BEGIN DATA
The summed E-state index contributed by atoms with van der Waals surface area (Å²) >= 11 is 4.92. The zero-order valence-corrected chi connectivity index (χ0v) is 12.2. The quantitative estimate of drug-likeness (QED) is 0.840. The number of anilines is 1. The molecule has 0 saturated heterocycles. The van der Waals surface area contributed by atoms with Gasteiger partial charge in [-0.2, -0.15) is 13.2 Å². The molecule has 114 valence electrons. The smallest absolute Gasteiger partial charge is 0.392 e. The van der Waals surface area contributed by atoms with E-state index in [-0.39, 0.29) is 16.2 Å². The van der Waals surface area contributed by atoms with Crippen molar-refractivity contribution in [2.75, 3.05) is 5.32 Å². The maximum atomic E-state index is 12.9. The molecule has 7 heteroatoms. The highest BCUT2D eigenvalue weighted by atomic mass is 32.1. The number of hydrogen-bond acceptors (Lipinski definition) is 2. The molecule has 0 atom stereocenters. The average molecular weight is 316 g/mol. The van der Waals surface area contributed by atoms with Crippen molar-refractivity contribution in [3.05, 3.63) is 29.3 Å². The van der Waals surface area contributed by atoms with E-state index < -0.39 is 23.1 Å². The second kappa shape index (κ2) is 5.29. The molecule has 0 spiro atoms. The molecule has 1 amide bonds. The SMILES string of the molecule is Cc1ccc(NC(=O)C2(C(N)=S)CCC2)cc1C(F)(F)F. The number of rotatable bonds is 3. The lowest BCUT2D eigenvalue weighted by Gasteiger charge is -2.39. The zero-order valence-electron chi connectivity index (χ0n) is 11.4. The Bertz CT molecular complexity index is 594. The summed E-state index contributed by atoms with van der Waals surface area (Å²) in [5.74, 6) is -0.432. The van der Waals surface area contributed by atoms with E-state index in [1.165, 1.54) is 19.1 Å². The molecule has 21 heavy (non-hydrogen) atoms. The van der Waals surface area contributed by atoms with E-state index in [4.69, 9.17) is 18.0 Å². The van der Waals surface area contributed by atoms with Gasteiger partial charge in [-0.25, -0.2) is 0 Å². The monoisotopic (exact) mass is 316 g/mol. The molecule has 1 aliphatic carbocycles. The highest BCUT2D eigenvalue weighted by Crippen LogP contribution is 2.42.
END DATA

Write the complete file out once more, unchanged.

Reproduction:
The summed E-state index contributed by atoms with van der Waals surface area (Å²) >= 11 is 4.92. The zero-order valence-corrected chi connectivity index (χ0v) is 12.2. The quantitative estimate of drug-likeness (QED) is 0.840. The number of anilines is 1. The molecule has 0 saturated heterocycles. The van der Waals surface area contributed by atoms with Gasteiger partial charge in [-0.2, -0.15) is 13.2 Å². The molecule has 114 valence electrons. The smallest absolute Gasteiger partial charge is 0.392 e. The van der Waals surface area contributed by atoms with E-state index in [-0.39, 0.29) is 16.2 Å². The van der Waals surface area contributed by atoms with Crippen molar-refractivity contribution in [2.75, 3.05) is 5.32 Å². The maximum atomic E-state index is 12.9. The molecule has 7 heteroatoms. The highest BCUT2D eigenvalue weighted by atomic mass is 32.1. The number of hydrogen-bond acceptors (Lipinski definition) is 2. The molecule has 0 atom stereocenters. The average molecular weight is 316 g/mol. The van der Waals surface area contributed by atoms with Crippen molar-refractivity contribution in [3.05, 3.63) is 29.3 Å². The van der Waals surface area contributed by atoms with E-state index < -0.39 is 23.1 Å². The second kappa shape index (κ2) is 5.29. The molecule has 0 spiro atoms. The molecule has 1 amide bonds. The SMILES string of the molecule is Cc1ccc(NC(=O)C2(C(N)=S)CCC2)cc1C(F)(F)F. The number of rotatable bonds is 3. The lowest BCUT2D eigenvalue weighted by Gasteiger charge is -2.39. The zero-order valence-electron chi connectivity index (χ0n) is 11.4. The Bertz CT molecular complexity index is 594. The summed E-state index contributed by atoms with van der Waals surface area (Å²) in [5.74, 6) is -0.432. The van der Waals surface area contributed by atoms with E-state index in [1.165, 1.54) is 19.1 Å². The molecule has 21 heavy (non-hydrogen) atoms. The van der Waals surface area contributed by atoms with E-state index in [4.69, 9.17) is 18.0 Å². The van der Waals surface area contributed by atoms with Gasteiger partial charge in [-0.25, -0.2) is 0 Å². The monoisotopic (exact) mass is 316 g/mol. The molecule has 1 aliphatic carbocycles. The highest BCUT2D eigenvalue weighted by Crippen LogP contribution is 2.42.